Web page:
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Skin Defense

May 24, 2007

Your skin makes its own antibacterial defenses.

Transcript

BOB HIRSHON (host):
Your antibacterial skin. I’m Bob Hirshon and this is Science Update.

If the common staph bacterium could easily get through your skin, you’d wake up every day with disgusting sores. Now new research identifies a key agent in repelling this menace. Donald Leung’s team at the National Jewish Medical and Research Center in Denver found that skin cells make a protein called human beta defensin-3 as soon as they notice harmful bacteria. The protein breaks down the bacteria’s membranes, killing them. Then the skin cells encase and digest the bacteria’s remains.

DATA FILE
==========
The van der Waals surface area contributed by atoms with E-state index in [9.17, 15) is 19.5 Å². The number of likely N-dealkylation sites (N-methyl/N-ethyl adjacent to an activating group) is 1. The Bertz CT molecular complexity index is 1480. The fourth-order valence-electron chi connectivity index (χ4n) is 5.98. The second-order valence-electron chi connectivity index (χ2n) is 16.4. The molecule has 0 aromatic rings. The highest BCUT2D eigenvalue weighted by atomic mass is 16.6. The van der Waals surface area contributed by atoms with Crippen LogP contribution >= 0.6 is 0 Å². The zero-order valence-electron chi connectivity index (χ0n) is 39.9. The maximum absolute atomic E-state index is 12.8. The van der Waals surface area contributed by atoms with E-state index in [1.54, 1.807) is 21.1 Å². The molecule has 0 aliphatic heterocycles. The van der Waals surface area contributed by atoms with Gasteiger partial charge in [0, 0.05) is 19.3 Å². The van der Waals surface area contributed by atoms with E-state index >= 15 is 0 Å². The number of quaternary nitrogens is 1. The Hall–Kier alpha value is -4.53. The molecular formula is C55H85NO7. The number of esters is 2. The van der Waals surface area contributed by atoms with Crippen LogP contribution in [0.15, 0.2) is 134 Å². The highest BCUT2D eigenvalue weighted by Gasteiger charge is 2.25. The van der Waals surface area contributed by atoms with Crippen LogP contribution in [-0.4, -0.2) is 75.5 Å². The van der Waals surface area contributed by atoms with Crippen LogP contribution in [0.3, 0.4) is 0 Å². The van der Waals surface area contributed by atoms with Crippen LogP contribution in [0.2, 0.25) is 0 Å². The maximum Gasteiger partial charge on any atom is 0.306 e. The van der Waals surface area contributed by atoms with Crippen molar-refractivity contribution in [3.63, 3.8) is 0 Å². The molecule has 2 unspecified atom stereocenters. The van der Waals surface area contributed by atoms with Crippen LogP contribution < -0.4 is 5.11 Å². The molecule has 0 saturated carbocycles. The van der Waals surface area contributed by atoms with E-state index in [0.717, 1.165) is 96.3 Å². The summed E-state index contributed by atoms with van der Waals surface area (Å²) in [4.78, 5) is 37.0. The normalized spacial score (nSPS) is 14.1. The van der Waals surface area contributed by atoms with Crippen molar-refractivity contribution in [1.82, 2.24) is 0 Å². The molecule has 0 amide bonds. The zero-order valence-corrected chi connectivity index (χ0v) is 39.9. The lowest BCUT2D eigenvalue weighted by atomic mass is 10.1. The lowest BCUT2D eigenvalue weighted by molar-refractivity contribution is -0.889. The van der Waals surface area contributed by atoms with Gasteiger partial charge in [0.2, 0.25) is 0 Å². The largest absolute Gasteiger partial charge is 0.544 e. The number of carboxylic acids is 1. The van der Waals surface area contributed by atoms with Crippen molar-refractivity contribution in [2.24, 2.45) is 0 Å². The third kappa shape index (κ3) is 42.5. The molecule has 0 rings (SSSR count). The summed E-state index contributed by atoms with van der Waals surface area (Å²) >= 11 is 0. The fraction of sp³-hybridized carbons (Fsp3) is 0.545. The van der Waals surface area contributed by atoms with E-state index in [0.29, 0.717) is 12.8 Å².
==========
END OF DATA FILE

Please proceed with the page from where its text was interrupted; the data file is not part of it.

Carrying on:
DONALD LEUNG (National Jewish Medical and Research Center):
It literally happens in minutes and is probably the reason why most normal people do not have problems with bacterial infection even though our environment is teeming with bacteria.

HIRSHON:
Leung says a deficiency in beta defensin-3 could help explain infection-prone skin. I’m Bob Hirshon, for AAAS, the science society.